Misrepresentation

Can science lie? I mean… isn’t science objective, as in 100% objective?

Science may be, but we must remember that scientists aren’t.

Case in point…

Click here to link to the full article

Researchers did indeed show – in this study – that parachutes don’t work, or more correctly, work as well as backpacks (which were worn by the control group). The spoiler… the study subjects jumped from planes that were not flying, weren’t even moving, were actually parked on a nice piece of grass with the jump off point from the plane a mere couple of feet above the ground. Refer to the picture in the linked article to see exactly how researchers ‘proved’ parachutes don’t work.

The point… this is exactly how scientists can use research to cause readers who fail to dig into the details of the scientific study to come to false conclusions. Worse, sports writers who rarely are versed in scientific literature (you need a minimum of a university level course in statistics to understand the data points precisely and in order to draw conclusions), defer to the scientists study title in order to write articles which are then posted on triathlon, running and cycling websites. With few of the website readers digging into the depths of the research the dissemination of false information grows and grows until you have a meme develop like… take for example all the articles that showcase only the upside of HiiT and fail to ever mention any downside, any long term costs or consequences to hi intensity training.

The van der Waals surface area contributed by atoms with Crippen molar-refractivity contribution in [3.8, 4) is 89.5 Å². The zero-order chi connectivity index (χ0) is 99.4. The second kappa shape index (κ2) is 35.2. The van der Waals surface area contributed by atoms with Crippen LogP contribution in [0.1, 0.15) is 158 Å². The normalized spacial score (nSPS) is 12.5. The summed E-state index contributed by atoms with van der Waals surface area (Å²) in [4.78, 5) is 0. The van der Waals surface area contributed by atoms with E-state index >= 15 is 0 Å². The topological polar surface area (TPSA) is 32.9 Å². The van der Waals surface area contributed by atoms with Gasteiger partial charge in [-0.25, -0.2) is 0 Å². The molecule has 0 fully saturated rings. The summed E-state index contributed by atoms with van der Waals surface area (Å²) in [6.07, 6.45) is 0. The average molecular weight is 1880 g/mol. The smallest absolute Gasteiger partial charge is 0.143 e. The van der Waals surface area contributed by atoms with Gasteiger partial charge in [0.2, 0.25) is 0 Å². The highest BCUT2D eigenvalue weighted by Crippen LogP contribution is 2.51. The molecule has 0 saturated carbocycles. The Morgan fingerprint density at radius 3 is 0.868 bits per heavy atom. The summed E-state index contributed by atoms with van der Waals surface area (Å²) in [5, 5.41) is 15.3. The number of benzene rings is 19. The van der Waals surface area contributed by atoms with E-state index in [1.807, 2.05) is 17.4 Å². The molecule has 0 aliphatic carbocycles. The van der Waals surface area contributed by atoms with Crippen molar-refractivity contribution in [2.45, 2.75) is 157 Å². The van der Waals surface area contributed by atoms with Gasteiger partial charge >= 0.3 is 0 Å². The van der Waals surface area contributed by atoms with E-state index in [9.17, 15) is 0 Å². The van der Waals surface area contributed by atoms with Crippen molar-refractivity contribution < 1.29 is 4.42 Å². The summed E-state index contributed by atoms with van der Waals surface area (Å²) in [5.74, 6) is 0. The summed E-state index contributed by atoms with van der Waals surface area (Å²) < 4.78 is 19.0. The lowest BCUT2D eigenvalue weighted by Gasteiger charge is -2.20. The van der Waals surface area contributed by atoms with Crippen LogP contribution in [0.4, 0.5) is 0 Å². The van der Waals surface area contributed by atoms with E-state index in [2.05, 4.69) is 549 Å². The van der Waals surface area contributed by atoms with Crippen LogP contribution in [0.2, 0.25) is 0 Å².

Its not only the setup of the study that matters – e.g. jumping from a plane on the ground vs a plane flying hundreds of feet above the ground to test a hypothesis over parachutes – everything about science matters… from the number of participants, to who are the participants, how they were selected, how the study was performed, and whether the results of the study are in fact statistically significant.

Every study will yield results, the questions that need to be dealt with are the results meaningful, reproducible, valid and reliable? If not, then the study, irrespective of how awesome the conclusion may be… is irrelevant because it wasn’t science that was performed, it was a hack or hobbyist attempting to do science.

Google “research fraud” and you will find that the number of reported and unreported cases of scientists messing with their scientific studies in order to deliver “results” is growing. This has huge implications not only in sport, but everywhere, especially in areas such as health care.

In the meantime, be cautious about accepting scientific research study results just because someone says the data was published even in a noteworthy journal.

Scientists unlike science are not 100% objective. They are prone to the fleshy pursuits of profit, power and prestige and if the opportunity to mess with results offers the potential to eek out a nicer slice of the pie for themselves… well… some scientists won’t blink twice to take the opportunity even if it means disseminating incorrect information hence compromising on their name and their reputation.